Open Access Open Badges Research

Increased expression of sialic acid in cervical biopsies with squamous intraepithelial lesions

Dolores López-Morales12, Julio Reyes-Leyva1, Gerardo Santos-López1, Edgar Zenteno2 and Verónica Vallejo-Ruiz1*

Author affiliations

1 Laboratorio de Biología Molecular y Virología, Centro de Investigación Biomédica de Oriente, Instituto Mexicano del Seguro Social, Km 4.5 Carretera Federal Atlixco-Metepec, C.P. 74360 Metepec, Puebla, México

2 Laboratorio de Inmunología, Departamento de Bioquímica, Facultad de Medicina, UNAM, 04510, México

For all author emails, please log on.

Citation and License

Diagnostic Pathology 2010, 5:74  doi:10.1186/1746-1596-5-74

Published: 22 November 2010



Altered sialylation has been observed during oncogenic transformation. Sialylated oligosaccharides of glycoproteins and glycolipids have been implicated in tumor progression and metastases. In the cervical cancer high levels of sialic acid have been reported in the patients serum, and an increased of total sialic acid concentration has been reported for the cervical neoplasia and cervical cancer. This study investigates the changes in expression and distribution of α2,3-linked sialic acid and α2,6- linked sialic acid in low and high squamous intraepithelial lesions and in normal tissue.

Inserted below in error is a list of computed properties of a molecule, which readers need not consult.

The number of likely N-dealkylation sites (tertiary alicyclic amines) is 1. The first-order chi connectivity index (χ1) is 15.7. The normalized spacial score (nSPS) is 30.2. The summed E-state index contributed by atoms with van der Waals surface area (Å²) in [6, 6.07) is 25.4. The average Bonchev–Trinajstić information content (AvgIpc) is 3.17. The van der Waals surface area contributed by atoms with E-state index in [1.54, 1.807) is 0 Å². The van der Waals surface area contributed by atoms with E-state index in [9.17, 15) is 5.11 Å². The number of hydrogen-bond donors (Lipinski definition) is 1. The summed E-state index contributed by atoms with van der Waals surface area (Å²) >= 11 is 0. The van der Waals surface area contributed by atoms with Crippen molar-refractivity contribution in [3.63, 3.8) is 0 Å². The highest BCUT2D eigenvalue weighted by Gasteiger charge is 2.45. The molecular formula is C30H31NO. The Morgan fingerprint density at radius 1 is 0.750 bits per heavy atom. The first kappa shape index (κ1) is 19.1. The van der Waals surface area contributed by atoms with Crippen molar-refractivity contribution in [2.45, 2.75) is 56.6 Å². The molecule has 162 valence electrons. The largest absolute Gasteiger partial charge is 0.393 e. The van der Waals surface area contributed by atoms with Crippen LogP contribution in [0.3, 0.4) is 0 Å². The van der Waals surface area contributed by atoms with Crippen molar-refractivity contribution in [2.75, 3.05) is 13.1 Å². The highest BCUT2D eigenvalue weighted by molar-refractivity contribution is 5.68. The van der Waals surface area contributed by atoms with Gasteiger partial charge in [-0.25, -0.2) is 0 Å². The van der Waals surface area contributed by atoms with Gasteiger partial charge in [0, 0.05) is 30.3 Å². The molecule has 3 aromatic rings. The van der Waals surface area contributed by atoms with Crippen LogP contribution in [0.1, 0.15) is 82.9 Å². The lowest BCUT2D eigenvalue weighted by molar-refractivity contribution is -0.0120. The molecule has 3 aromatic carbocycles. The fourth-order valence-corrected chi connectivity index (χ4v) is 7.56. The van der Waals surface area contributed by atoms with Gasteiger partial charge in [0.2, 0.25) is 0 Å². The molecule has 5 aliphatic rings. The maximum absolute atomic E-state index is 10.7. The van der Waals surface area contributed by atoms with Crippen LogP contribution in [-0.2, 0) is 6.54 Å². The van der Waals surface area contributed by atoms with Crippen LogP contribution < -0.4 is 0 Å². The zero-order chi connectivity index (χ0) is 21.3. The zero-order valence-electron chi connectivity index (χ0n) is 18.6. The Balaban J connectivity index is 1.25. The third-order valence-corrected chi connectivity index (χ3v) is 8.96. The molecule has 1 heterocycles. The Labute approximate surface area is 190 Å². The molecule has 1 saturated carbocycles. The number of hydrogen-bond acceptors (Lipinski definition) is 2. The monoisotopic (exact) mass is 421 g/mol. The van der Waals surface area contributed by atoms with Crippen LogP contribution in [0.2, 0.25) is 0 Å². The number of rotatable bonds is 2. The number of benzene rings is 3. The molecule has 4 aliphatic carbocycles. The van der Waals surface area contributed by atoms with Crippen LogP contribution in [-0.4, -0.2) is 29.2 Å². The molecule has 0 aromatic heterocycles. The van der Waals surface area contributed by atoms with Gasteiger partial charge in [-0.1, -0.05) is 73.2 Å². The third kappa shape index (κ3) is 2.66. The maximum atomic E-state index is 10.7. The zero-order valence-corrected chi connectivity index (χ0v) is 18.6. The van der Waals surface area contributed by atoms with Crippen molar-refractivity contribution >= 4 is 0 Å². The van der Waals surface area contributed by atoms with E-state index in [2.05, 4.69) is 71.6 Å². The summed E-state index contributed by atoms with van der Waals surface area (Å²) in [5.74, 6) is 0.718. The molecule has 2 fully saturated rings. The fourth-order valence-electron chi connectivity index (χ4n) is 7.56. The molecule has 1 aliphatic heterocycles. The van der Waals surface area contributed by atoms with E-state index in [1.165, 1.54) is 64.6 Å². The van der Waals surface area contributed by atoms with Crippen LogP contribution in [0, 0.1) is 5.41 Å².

Lectin histochemistry was used to examine the expression and distribution of sialic acid in different grades of cervical neoplasia. We applied Maackia amurensis lectin, which interacts with α2,3-linked sialic acid and Sambucus nigra lectin specific for α2,6-linked sialic acid.


The histochemical analysis showed that α2,3-linked sialic acid and α2,6- linked sialic acid increased in intensity and distribution in concordance with the grade of squamous intraepithelial lesion (SIL). These results are in concordance with a previous study that reports increased RNAm levels of three sialyltransferases.


These results show that the change in sialylation occurs before cancer development and may play an important role in cellular transformation. These findings provide the basis for more detailed studies of the possible role of cell surface glycoconjugates bearing sialic acid in the cellular cervix transformation.